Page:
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Less than six months after Massoud Kaabinejadian was hired as a senior vice president and credit administrator for Rabobank, his employment was terminated.

Following the termination, on September 20, 2006, he filed a workers’ compensation claim, contending that he suffered severe emotional distress because Rabobank discriminated and retaliated against him based on his national origin.

After approximately five years of litigating that claim, the Workers Compensation Appeals Board (WCAB) ultimately ruled against Kaabinejadian. The WCAB concluded that he did not meet the threshold of compensability for a psychiatric claim under Labor Code section 3208.3, subdivision (d).

Kaabinejadian then filed a petition for reconsideration of the WCAB’s ruling and a writ to the Court of Appeal, which were both denied.

Following the exhaustion of his appeals on the workers’ compensation claim, again representing himself, Kaabinejadian filed a civil complaint in San Bernardino Superior Court against Rabobank and its employee, Cheryl Walker, on December 1, 2011. He alleged a violation of FEHA statutes, and related causes of action.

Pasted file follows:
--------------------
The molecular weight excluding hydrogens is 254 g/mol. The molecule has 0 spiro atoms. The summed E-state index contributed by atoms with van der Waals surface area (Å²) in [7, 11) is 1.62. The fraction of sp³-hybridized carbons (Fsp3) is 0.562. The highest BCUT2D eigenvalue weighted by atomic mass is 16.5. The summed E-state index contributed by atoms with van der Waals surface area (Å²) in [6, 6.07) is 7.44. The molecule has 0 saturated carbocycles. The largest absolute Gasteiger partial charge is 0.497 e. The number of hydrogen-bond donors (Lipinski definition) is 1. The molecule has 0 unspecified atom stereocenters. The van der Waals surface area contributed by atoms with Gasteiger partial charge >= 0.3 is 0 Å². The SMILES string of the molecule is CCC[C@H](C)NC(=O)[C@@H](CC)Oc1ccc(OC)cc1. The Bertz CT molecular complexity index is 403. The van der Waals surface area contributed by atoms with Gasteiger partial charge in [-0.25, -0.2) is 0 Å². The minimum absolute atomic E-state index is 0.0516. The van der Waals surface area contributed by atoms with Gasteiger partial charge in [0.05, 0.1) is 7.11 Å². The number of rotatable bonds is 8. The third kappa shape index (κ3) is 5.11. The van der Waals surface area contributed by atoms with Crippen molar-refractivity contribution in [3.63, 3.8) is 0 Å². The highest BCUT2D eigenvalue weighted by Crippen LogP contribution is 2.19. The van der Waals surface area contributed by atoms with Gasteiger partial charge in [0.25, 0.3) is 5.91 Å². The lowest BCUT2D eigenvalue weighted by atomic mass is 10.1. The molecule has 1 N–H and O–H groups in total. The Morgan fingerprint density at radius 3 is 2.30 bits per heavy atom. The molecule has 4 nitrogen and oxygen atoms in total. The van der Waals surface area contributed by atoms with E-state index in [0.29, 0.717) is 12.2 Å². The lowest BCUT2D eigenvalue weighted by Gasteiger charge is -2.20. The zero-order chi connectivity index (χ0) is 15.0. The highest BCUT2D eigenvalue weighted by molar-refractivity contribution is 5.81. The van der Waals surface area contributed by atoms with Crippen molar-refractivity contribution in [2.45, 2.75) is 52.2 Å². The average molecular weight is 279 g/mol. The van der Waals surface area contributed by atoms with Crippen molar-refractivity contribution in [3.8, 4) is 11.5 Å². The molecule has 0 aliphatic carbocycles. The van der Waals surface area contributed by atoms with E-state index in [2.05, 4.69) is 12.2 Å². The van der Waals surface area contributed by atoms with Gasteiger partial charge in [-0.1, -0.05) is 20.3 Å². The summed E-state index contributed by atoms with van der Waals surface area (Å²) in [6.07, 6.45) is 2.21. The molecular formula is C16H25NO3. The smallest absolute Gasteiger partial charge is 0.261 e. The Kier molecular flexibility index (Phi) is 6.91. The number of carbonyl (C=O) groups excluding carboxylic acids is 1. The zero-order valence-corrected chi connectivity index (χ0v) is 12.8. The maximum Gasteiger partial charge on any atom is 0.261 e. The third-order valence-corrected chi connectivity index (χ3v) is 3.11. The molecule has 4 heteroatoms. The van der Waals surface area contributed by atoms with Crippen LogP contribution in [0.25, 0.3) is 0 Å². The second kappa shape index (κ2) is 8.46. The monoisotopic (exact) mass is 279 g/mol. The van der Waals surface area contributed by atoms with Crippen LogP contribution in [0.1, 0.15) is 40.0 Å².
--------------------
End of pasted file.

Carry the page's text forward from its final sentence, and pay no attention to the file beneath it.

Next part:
On April 30, 2012, the court sustained Rabobank’s demurrer “without leave to amend,” dismissed the First Amended Ccomplaint, and denied Kaabinejadian’s motions to compel discovery as moot.

Following the dismissal of his San Bernardino County wrongful termination suit, Kaabinejadian filed a complaint in the instant case on June 4, 2012, in Sacramento County Superior Court against both Rabobank and its defense attorney McGensy, for abuse of process and Intentional infliction of emotional distress.

Defendants filed a special anti-SLAPP motion to strike plaintiff’s complaint. The trial court agreed with defendants, dismissed the case, and awarded defendants attorney fees. The dismissal was affirmed in the unpublished case of Kaabinejadian v McGensy.

“To combat lawsuits designed to chill the exercise of free speech and petition rights (typically known as strategic lawsuits against public participation, or SLAPPs), the Legislature has authorized a special motion to strike claims that are based on a defendant’s engagement in such protected activity.”